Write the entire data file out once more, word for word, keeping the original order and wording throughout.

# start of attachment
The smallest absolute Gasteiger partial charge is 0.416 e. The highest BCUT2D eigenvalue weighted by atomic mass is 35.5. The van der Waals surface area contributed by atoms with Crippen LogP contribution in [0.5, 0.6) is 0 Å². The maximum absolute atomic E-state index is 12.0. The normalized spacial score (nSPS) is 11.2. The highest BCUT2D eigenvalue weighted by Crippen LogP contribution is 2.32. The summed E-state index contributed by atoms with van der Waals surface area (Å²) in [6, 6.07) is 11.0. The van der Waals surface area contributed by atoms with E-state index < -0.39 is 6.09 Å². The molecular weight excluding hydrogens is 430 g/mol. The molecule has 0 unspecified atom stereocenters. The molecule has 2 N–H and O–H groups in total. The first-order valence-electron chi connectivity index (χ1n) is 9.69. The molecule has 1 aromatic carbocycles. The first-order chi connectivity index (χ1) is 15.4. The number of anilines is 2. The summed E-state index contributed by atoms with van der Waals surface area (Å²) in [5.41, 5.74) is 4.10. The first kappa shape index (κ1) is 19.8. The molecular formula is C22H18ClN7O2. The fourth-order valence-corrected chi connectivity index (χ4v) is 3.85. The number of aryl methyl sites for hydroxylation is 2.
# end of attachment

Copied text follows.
The smallest absolute Gasteiger partial charge is 0.416 e. The highest BCUT2D eigenvalue weighted by atomic mass is 35.5. The van der Waals surface area contributed by atoms with Crippen LogP contribution in [0.5, 0.6) is 0 Å². The maximum absolute atomic E-state index is 12.0. The normalized spacial score (nSPS) is 11.2. The highest BCUT2D eigenvalue weighted by Crippen LogP contribution is 2.32. The summed E-state index contributed by atoms with van der Waals surface area (Å²) in [6, 6.07) is 11.0. The van der Waals surface area contributed by atoms with E-state index < -0.39 is 6.09 Å². The molecular weight excluding hydrogens is 430 g/mol. The molecule has 0 unspecified atom stereocenters. The molecule has 2 N–H and O–H groups in total. The first-order valence-electron chi connectivity index (χ1n) is 9.69. The molecule has 1 aromatic carbocycles. The first-order chi connectivity index (χ1) is 15.4. The number of anilines is 2. The summed E-state index contributed by atoms with van der Waals surface area (Å²) in [5.41, 5.74) is 4.10. The first kappa shape index (κ1) is 19.8. The molecular formula is C22H18ClN7O2. The fourth-order valence-corrected chi connectivity index (χ4v) is 3.85. The number of aryl methyl sites for hydroxylation is 2.